Blue Energy, a Cheshire-based renewable energy firm, has announced plans for its first solar project outside of the UK in Ghana.

The company will finance and develop a US$400 million (£248.5 million) 155MW PV plant on a 183-hectare site close to the village of Aiwiaso in Western Ghana. The project will be one of the world’s largest PV plants and is said to represent the largest PV facility in Africa.

Speaking with Solar Power Portal’s sister site PV-Tech, Douglas Coleman, Special Projects Director of Blue Energy, said that he believed the 155MW Nzema project would also be the first grid-connected project in Ghana.

Blue Energy has secured all necessary permissions for the project to go-ahead and is now concluding discussions with several international financial institutions and global equity and infrastructure funds, which have expressed interest in providing debt financing or investing in the project. It expects to reach financial close in the first half of 2013.

At present, the company is in negotiations with two potential EPC providers. It has not yet selected the equipment suppliers, however Coleman was able to confirm that the project will utilise around 630,000 polycrystalline 245w PV modules which will help to generate an estimated annual output of 240GWh.

Construction is scheduled to begin in the fourth quarter of 2013 and sections will come online as they are completed. It is expected to be fully operational by October 2015.

The Nzema project will be the first to go ahead under Ghana’s 2011 Renewable Energy Act, which Coleman described as an “elegant, transparent and open regulatory framework”. Feed-in tariffs are offered under the Act which also seeks to attract international finance. The Act was launched in November 2011.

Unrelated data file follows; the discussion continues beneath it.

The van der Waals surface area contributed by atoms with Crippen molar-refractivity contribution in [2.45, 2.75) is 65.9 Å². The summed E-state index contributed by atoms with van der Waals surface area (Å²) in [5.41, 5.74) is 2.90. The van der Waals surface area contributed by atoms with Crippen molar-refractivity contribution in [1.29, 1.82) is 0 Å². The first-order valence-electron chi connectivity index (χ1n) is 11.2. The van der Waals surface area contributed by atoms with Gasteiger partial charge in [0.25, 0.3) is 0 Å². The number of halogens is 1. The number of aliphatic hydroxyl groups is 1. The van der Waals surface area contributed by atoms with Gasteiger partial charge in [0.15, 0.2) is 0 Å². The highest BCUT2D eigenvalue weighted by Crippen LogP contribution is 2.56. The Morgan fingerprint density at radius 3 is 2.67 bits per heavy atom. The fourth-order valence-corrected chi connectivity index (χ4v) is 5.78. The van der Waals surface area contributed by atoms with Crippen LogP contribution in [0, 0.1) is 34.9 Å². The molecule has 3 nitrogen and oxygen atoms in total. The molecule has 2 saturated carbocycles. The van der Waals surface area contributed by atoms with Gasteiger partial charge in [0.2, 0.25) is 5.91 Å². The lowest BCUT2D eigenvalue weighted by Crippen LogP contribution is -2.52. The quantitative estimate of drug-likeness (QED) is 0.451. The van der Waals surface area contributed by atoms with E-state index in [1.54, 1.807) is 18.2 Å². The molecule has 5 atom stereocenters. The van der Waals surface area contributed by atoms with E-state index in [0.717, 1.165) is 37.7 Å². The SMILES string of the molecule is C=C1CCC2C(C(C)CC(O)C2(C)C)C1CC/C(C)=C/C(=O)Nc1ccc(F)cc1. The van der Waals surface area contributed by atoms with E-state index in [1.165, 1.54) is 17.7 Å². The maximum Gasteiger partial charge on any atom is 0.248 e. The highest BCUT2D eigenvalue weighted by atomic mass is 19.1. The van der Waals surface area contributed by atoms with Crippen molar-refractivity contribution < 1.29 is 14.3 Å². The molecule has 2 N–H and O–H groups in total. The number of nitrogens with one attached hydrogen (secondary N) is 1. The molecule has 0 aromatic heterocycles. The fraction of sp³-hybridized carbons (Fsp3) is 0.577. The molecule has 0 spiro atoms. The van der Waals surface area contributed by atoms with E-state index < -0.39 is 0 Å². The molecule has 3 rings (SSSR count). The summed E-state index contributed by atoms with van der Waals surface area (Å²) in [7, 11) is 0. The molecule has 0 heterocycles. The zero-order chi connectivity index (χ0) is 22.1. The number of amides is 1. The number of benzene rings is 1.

Commenting on the impact of the project, Chris Dean, CEO of Blue Energy, said: “Ghana’s forward-thinking strategy puts it in a strong position to lead the renewable energy revolution in sub-Saharan Africa. Nzema is a case study in how governments can unlock the huge potential for solar energy in Africa. We are delighted that it will make a strong contribution to the national economy, provide much needed generating capacity and help develop the skills of the future. There’s huge potential to develop renewable power in the region. We believe Nzema will show other countries what can be achieved and spur them to action.”

Blue Energy has several additional PV projects in the pipeline in West Africa but no further details were divulged. However, Coleman revealed that the company may consider entering the South African solar market, which has seen a surge in PV activity in recent months.